Initially, a 2007 study commissioned by the Department of Labor cautioned against overzealous application of the EPA without closer examination of possible reasons for pay discrepancies. This study noted, for example, that men as a group earn higher wages in part because men dominate blue collar jobs, which are more likely to require cash payments for overtime work; in contrast, women comprise over half of the salaried white collar management workforce that is often exempted from overtime laws. In summary, the study stated: "Although additional research in this area is clearly needed, this study leads to the unambiguous conclusion that the differences in the compensation of men and women are the result of a multitude of factors and that the raw wage gap should not be used as the basis to justify corrective action. Indeed, there may be nothing to correct. The differences in raw wages may be almost entirely the result of the individual choices being made by both male and female workers."
However, later, in 2021, a Department of Labor blogpost observed, "Women earn less than their same race and ethnicity counterpart at every level of educational attainment - Compared with white men with the same education, Black and Latina women with only a bachelor's degree have the largest gap at 65%, and Black women with advanced degrees earn 70% of what white men with advanced degrees earn. Educational attainment is not enough to close gender earnings gaps. In fact, most women with advanced degrees earn less than white men, on average, with only a bachelor's degree."
Outside the United States
The Equal Pay Act 1970 was an Act of the Parliament of the United Kingdom that prohibited any less favourable treatment between men and women in terms of pay and conditions of employment. The Equal Pay Act 1970 has now been mostly superseded by Part 5, chapter 3, of the Equality Act 2010.
- Economic inequality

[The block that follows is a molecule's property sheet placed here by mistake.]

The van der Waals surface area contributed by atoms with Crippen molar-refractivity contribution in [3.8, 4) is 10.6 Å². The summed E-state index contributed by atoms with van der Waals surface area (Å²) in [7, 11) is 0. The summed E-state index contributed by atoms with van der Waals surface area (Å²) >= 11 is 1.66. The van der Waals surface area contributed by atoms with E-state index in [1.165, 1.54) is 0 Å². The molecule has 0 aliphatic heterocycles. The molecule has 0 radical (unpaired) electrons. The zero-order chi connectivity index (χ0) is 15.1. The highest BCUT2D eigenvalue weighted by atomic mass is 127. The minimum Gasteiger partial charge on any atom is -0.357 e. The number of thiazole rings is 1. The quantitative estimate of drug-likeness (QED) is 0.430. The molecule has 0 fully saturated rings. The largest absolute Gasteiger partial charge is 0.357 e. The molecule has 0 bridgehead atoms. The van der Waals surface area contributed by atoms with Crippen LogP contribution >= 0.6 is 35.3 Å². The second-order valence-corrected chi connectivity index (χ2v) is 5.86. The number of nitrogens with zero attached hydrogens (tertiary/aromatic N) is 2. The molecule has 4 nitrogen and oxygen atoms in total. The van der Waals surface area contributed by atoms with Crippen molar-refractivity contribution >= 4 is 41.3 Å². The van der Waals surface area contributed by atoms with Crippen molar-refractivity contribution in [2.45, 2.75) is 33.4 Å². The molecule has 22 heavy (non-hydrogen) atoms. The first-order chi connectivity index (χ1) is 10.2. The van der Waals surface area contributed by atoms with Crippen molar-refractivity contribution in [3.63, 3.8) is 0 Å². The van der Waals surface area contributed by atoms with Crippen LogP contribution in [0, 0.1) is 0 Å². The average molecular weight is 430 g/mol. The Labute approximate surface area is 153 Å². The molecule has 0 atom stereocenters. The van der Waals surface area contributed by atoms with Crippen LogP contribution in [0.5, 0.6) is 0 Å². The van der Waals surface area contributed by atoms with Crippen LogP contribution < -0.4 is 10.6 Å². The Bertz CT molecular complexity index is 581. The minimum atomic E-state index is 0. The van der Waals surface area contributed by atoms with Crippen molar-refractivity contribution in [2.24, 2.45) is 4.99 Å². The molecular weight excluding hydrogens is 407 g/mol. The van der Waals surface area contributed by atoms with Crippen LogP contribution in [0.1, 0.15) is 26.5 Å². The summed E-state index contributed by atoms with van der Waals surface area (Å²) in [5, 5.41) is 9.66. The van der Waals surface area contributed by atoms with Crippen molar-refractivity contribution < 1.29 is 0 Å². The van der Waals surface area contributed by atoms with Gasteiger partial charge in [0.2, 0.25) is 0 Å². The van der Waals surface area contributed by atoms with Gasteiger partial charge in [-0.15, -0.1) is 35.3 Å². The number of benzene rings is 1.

- Equal Pay Act 1970, the United Kingdom legislation which was influenced by the Equal Pay Act of 1963
- Equal pay for equal work
- United States labor law
- Rizo v. Yovino, 887 F.3d 453, 464 (9th Cir. 2018).
- 77 Stat. 56
- "The Equal Pay Act Turns 40". U.S. Equal Employment Opportunity Commission. Archived from the original on June 26, 2012.
- "Equal Pay Act of 1963". U.S. Equal Employment Opportunity Commission. Archived from the original on October 5, 2017. Retrieved June 11, 2013.
- "H.R. 5056 Prohibiting Discrimination in Pay on Account of Sex, HR 78A-B1, 06/19/1944, Records of the U.S. House of Representatives (ARC 4397822)". Retrieved April 24, 2015.
- "Federal Employment And Labor Laws / Equal Pay Act of 1963 – EPA – 29 U.S. Code Chapter 8 § 206(d)". Archived from the original on November 23, 2011. Retrieved November 6, 2006.
- Pub. L. No. 88-38, 77 Stat. 56 (codified as amended at29 U.S.C. § 206(d)).
- 29 U.S.C. et seq § 201, et seq
- Corning Glass Works v. Brennan, 417 U.S. 188, 208 (1974) ("The Equal Pay Act is broadly remedial, and it should be construed and applied so as to fulfill the underlying purposes which Congress sought to achieve.").
- See Corning Glass Works v. Brennan, 417 U.S. 188, 203 fn. 24 (stating that jobs need to be substantially equal fall within the EPA); Fallon v. State of Illinois, 882 F.2d 1206, 1208 (7th Cir. 1989)(enumerating the elements of a prima facie case under the EPA).
- See Corning Glass Works v. Brennan, 417 U.S. 188, 196 (1974); Miranda v. B & B Cash Grocery Store, 975 F.2d 1518, 1526 (11th Cir. 1992)
- 109 Cong. Rec. 9193 (1963) (Rep. Frances P. Bolton).
- See 29 U.S.C. § 201 et seq. (2006); 109 Cong. Rec. 9193 (1963) (Rep. St. George) ("All of the [FLSA] exemptions apply; and this is very noteworthy, agriculture, hotels, motels, restaurants, and laundry are excluded. Also all professional, managerial, and administrative personnel[.]")
- Pub. L. No. 88-352, §§701–718, 78 Stat. 241, 253–66 (codified as amended at 42 U.S.C. §§2000e to 2000e-17 (2006)). Title VII prohibits employers from "discriminate[ing] against any individual with respect to his compensation, terms, conditions, or privileges of employment, because of such individuals…sex…." 42 U.S.C. §2000e-2(a).
- See 42 U.S.C. §§2000e(b) (2006).